Witch-prickers meticulously carried out their job. They began first, by stripping the accused naked and then shaved them from top to toe. Then the pin was pushed in repeatedly until the right spot was found. This was not some thin sewing needle but a hand-made pin, several inches long. In some cases, the repeated prodding numbed the area. In other cases, the victims momentarily passed out and seemingly no longer reacted to pain. We all have areas in our bodies which are surprisingly insensitive. However, there was a psychology to the witch-prickers’ methodology. This was a society which prized modesty. The accused women were stripped naked in public and handled all over their bodies. This was humiliating sexual abuse. Many would confess to simply make the ordeal stop.
The nature of the job encouraged the witch-prickers to become charlatans. As itinerant workers, they were paid for every witch they could positively identify. Many witch-prickers turned to using retractable pricking devices, where the pin could be withdrawn into the handle, making it appear as though the needle was piercing the skin, when it was not. The lack of bleeding or pain would result in a conviction and payment to the witch-pricker.
Christian Caddell as a Witch-pricker
It seems that Christian learned her trade from Scotland’s most notorious witch pricker: John Kincaid. Had Kincaid been called into Newburgh to search the accused for the Devil’s Mark? Many witch trials began when a suspected witch was brought before the Church Session, a kind of Church court consisting of the Minister and his Elders. The Minister in Newburgh, Lawrence Oliphant, certainly had a thing about witches. He accused his child’s wet nurse, Kathrin Key, of being a witch when the baby died. Later two women were sentenced to death in Coupar in Fife for being witches and setting his house on fire. Of course, it was outwith the Church Session’s jurisdiction to issue a death sentence and so they gathered up evidence, including using witch prickers and then sent it to the Privy Council who would organise a commission to investigate each witchcraft case in turn.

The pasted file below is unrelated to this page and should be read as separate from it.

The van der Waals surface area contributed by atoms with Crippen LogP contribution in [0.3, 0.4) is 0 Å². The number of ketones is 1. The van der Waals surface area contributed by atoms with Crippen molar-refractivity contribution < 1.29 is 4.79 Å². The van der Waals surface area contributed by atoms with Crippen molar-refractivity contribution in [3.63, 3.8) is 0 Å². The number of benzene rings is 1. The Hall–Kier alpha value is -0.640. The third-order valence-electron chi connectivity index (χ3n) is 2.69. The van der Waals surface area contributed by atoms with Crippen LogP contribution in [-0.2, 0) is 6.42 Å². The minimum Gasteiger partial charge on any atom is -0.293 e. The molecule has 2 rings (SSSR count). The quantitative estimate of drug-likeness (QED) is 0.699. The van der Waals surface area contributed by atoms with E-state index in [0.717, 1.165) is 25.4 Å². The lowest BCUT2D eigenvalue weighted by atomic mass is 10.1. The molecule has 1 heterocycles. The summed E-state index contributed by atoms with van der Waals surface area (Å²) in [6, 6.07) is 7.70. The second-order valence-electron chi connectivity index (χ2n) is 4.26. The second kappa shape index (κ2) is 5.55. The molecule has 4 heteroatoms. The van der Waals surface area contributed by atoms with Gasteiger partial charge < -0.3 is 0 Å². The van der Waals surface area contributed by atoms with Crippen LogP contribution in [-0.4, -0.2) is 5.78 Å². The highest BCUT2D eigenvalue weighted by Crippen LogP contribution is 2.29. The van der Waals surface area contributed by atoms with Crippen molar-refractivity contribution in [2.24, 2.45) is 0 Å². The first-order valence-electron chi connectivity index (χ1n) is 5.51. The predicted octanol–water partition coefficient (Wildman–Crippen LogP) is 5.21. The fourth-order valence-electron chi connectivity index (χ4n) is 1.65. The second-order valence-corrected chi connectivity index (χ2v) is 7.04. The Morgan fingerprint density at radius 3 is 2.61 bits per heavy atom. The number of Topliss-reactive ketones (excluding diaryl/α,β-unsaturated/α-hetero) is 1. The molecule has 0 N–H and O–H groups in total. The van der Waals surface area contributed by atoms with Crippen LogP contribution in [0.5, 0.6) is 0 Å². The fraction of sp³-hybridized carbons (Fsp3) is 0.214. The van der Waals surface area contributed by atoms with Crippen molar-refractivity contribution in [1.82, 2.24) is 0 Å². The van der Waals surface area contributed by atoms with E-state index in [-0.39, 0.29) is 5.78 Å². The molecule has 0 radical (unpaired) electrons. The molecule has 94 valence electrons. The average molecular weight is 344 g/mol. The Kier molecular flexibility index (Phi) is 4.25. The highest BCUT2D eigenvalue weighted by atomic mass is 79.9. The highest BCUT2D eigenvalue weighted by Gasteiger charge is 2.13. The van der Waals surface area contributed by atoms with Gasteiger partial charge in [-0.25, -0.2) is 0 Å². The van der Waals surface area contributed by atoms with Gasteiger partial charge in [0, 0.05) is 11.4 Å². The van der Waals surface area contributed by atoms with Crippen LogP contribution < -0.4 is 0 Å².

Perhaps Christian acted as Kincaid’s assistant. He was certainly a busy man in 1661. Kincaid was the witch pricker in multiple witchcraft investigations. He was even awarded the freedom of Forfar for his services as a witch pricker. It has been suggested that he was fueling the witch hunt at the time. He came to the attention of the Privy Council in early 1662, when it was felt that he was using dubious methods to convict witches. At the time a warrant was served for his arrest, Christian was busy changing her name and her sex.
Christian Caddell, now “John Dickson, a burgess from Forfar” turned up in Elgin in March 1662. John Innes, the Baillie of Spynie signed her up. Her contract was six shillings per day for maintenance and £6 Scots per witch with the mark. At that time, the ordinary wage for a man was one shilling per day. Christian was contracted for one year. She conducted her business far and wide and made it as far north as Tain in the Highlands.
Christian Caddell and Isobel Gowdie